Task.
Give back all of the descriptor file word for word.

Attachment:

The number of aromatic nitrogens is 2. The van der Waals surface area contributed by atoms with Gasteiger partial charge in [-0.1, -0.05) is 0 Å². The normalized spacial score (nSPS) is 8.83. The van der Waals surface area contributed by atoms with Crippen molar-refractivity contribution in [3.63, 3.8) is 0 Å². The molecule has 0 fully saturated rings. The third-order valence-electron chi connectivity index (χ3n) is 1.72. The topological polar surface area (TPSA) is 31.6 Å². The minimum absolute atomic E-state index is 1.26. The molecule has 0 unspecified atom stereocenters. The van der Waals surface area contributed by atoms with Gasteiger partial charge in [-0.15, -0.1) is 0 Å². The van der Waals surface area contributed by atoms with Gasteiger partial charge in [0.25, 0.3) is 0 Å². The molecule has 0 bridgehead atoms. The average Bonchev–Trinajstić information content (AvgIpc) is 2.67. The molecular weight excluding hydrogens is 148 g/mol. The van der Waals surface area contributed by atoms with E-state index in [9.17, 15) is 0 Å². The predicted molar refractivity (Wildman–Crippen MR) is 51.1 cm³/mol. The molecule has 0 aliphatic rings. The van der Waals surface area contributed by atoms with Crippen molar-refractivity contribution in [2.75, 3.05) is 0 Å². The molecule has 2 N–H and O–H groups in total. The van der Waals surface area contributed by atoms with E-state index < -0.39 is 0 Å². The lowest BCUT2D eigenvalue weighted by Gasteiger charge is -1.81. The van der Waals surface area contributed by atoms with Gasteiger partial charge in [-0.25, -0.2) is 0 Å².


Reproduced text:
The number of aromatic nitrogens is 2. The van der Waals surface area contributed by atoms with Gasteiger partial charge in [-0.1, -0.05) is 0 Å². The normalized spacial score (nSPS) is 8.83. The van der Waals surface area contributed by atoms with Crippen molar-refractivity contribution in [3.63, 3.8) is 0 Å². The molecule has 0 fully saturated rings. The third-order valence-electron chi connectivity index (χ3n) is 1.72. The topological polar surface area (TPSA) is 31.6 Å². The minimum absolute atomic E-state index is 1.26. The molecule has 0 unspecified atom stereocenters. The van der Waals surface area contributed by atoms with Gasteiger partial charge in [-0.15, -0.1) is 0 Å². The van der Waals surface area contributed by atoms with Gasteiger partial charge in [0.25, 0.3) is 0 Å². The molecule has 0 bridgehead atoms. The average Bonchev–Trinajstić information content (AvgIpc) is 2.67. The molecular weight excluding hydrogens is 148 g/mol. The van der Waals surface area contributed by atoms with E-state index in [9.17, 15) is 0 Å². The predicted molar refractivity (Wildman–Crippen MR) is 51.1 cm³/mol. The molecule has 0 aliphatic rings. The van der Waals surface area contributed by atoms with Crippen molar-refractivity contribution in [2.75, 3.05) is 0 Å². The molecule has 2 N–H and O–H groups in total. The van der Waals surface area contributed by atoms with E-state index < -0.39 is 0 Å². The lowest BCUT2D eigenvalue weighted by Gasteiger charge is -1.81. The van der Waals surface area contributed by atoms with Gasteiger partial charge in [-0.25, -0.2) is 0 Å².